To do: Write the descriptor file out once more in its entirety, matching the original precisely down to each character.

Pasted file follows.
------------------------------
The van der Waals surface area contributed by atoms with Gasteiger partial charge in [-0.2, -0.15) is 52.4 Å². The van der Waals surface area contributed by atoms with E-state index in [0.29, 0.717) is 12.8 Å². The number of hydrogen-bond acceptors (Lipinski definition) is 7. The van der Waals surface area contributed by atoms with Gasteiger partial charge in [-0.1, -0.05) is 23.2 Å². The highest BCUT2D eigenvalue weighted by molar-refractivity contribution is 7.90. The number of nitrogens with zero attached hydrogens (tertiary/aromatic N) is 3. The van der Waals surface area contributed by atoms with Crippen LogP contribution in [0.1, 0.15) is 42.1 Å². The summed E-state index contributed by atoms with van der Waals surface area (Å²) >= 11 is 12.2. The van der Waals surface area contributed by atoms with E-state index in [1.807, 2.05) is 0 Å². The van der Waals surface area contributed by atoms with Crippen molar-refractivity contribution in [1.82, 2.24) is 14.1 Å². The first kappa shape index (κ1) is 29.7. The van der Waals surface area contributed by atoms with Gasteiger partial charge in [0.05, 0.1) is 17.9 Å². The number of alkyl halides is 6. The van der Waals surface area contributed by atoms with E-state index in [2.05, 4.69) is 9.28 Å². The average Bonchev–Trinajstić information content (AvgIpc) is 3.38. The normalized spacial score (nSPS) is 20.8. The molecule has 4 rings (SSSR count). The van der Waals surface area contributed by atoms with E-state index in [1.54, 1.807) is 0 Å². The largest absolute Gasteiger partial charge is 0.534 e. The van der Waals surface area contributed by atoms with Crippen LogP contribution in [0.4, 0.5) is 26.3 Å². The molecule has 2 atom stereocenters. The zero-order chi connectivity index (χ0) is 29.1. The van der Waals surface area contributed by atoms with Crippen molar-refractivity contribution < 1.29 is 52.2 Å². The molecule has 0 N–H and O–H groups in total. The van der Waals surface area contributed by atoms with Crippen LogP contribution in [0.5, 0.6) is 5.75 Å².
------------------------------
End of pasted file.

The van der Waals surface area contributed by atoms with Gasteiger partial charge in [-0.2, -0.15) is 52.4 Å². The van der Waals surface area contributed by atoms with E-state index in [0.29, 0.717) is 12.8 Å². The number of hydrogen-bond acceptors (Lipinski definition) is 7. The van der Waals surface area contributed by atoms with Gasteiger partial charge in [-0.1, -0.05) is 23.2 Å². The highest BCUT2D eigenvalue weighted by molar-refractivity contribution is 7.90. The number of nitrogens with zero attached hydrogens (tertiary/aromatic N) is 3. The van der Waals surface area contributed by atoms with Crippen LogP contribution in [0.1, 0.15) is 42.1 Å². The summed E-state index contributed by atoms with van der Waals surface area (Å²) >= 11 is 12.2. The van der Waals surface area contributed by atoms with E-state index in [1.807, 2.05) is 0 Å². The van der Waals surface area contributed by atoms with Crippen molar-refractivity contribution in [1.82, 2.24) is 14.1 Å². The first kappa shape index (κ1) is 29.7. The van der Waals surface area contributed by atoms with Gasteiger partial charge in [0.05, 0.1) is 17.9 Å². The number of alkyl halides is 6. The van der Waals surface area contributed by atoms with E-state index in [2.05, 4.69) is 9.28 Å². The average Bonchev–Trinajstić information content (AvgIpc) is 3.38. The normalized spacial score (nSPS) is 20.8. The molecule has 4 rings (SSSR count). The van der Waals surface area contributed by atoms with E-state index in [1.54, 1.807) is 0 Å². The largest absolute Gasteiger partial charge is 0.534 e. The van der Waals surface area contributed by atoms with Crippen LogP contribution in [0.4, 0.5) is 26.3 Å². The molecule has 2 atom stereocenters. The zero-order chi connectivity index (χ0) is 29.1. The van der Waals surface area contributed by atoms with Crippen molar-refractivity contribution < 1.29 is 52.2 Å². The molecule has 0 N–H and O–H groups in total. The van der Waals surface area contributed by atoms with Crippen LogP contribution in [0.5, 0.6) is 5.75 Å².